I am not saying it happens a lot. Or that I come through every time it does. But it’s happened more than once. So I say, write it down.
The first time it happened was a few years ago in Toronto, when I was visiting my family. There was a gathering in my nephew’s backyard and, among other family members, was an infant who was not yet speaking but was nevertheless making a tremendous amount of noise.
Sometimes, that’s how it is with babies. They’ve been fed, their diaper’s been changed, they should, in theory, have nothing to cry about. But they’re screeching their heads off. And nobody knows what to do.
They simply can not be calmed down. Not with kisses, not with quiet reassurances, not with gentle rocking – nothing’s working. If anything, it’s getting worse. The kid’s bellowing’s getting picked up on “Sonar” in the Southern Hemisphere.
You feel bad, watching this. The baby is definitely distressed, and you don’t like to see that. Also – and this is secondary, though that may not be the case for everyone – they are incredibly annoying. How much caterwauling can you put up with, before seriously considering foster care?
I decide to take action, if by “deciding” you mean I just did it.
Before I am consciously aware of my actions, I am standing in front of this blubbering infant, opening my mouth, and letting out a series of loud, high pitched whoops. One after another, each whoop spaced a second or two from its resounding predecessor.
Like that. I had never done this before, and had no idea why I was doing it now. It just came to me. And I whooped.
And it worked!
The kid stopped crying. He relaxed in his mother’s arms and stared at me. While I’m whooping away. Afraid that if I stop stopped, he would immediately start crying again.
Finally, I run out of steam and the “Whoop Machine” shuts down. The kid? He was totally back in the game – comfortable, smiling, done with the five-alarm cacophony that had recently monopolized the proceedings.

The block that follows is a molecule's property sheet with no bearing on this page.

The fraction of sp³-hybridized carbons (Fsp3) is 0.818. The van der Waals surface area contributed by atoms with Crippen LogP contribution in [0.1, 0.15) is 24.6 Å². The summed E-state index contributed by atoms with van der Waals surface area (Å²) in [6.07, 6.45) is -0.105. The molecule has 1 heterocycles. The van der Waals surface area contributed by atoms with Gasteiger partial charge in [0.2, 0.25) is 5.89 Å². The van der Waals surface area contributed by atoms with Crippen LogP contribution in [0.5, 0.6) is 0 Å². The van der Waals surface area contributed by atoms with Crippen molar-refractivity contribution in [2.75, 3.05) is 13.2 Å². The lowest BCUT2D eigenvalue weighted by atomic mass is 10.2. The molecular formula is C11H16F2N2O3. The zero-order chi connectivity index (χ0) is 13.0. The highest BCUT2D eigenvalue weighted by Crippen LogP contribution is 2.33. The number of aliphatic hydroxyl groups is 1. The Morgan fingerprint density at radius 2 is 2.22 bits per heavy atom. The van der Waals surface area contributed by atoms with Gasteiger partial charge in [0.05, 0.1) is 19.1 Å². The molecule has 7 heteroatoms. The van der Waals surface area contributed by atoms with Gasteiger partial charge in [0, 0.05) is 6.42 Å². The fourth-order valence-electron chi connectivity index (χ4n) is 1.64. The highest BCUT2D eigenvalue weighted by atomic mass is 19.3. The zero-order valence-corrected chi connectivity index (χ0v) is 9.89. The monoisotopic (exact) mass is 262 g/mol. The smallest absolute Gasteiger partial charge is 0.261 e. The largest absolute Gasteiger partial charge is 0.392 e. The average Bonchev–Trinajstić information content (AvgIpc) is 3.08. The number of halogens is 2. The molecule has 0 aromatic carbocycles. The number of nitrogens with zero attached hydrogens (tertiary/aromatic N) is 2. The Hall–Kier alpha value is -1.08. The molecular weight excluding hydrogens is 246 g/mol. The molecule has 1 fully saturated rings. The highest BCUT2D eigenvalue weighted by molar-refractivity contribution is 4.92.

The relatives looked relieved and impressed, but more than both of those, they looked curious.
“Where did that come from?”
I had to be honest with them.
“I have no idea.”
FLASH FORWARD: (AND THE REASON THIS MEMORY CAME TO MIND)
We are in Hawaii, April, 2012. My wife and myself, our two daughters and their husbands, and baby Milo, age six months. A non-speaking infant.
We are driving back from Roy’s, a well-known eatery, a twenty-minute drive up the coast from our hotel. Milo had behaved impeccably at the restaurant. The other guests could easily have been unaware there was a baby in the house. He was as silent as the napkins.
But it is now past his bedtime, and our luck, in appears, has run out. Milo starts to cry, a continuous wail complete with little “baby tears” that can shatter your heart, especially if you’re family. Milo is required to remain in his car seat, so Rachel’s removing him to nurse in not an option. “Plan B”, his bottle of expressed milk is now empty. The child is blubbering away. Nothing, it seems, can mollify his discomfort.
“Cryomania” is in full swing. Dr. M, our driver, is breaking the speed limit. We need to get back to the hotel. For all our sakes. I mean, we love Milo dearly, but we – some of us, at least – are this close to shot-putting the kid out the window.
Everything has been tried. Nothing has succeeded.
Suddenly, without thought…
I begin singing him Jolson songs. Starting with “Swanee.” Followed by “April Showers”, “California Here I Come”, and then “Liza”, which I don’t even know. And I am not just singing these songs, mind you,
I am singing like Al Jolson.
The baby immediately stops crying. And for the next ten minutes, he sits mesmerized in his car seat, staring at me with these big, saucer, blue eyes. For the next ten minutes, I “Mammied” our party back to the hotel, with no further unpleasantness. Except for the singing.
A Jolson medley to quiet a baby. Where did that come from?
Recently, a commenter named Dave complimented me on a line I wrote in my posting about the Dalai Lama? I went back and looked at it. And, though I had written it just the day before, I had absolutely no recollection of making it up. That line came from the same special place the decision came from to sing Jolson tunes to an inconsolable infant. (And to whoop in Toronto.)
Meaning, nowhere I can put my finger on.
I remember the Dalai Lama line was written during my second pass through the material. It had not occurred to me my first time around. And then, there it was.
It’s funny, “funny” in the sense of “odd” mixed with “embarrassing.” I had no control over these things. Yet I still take pride in having done them.
Does that make any sense at all?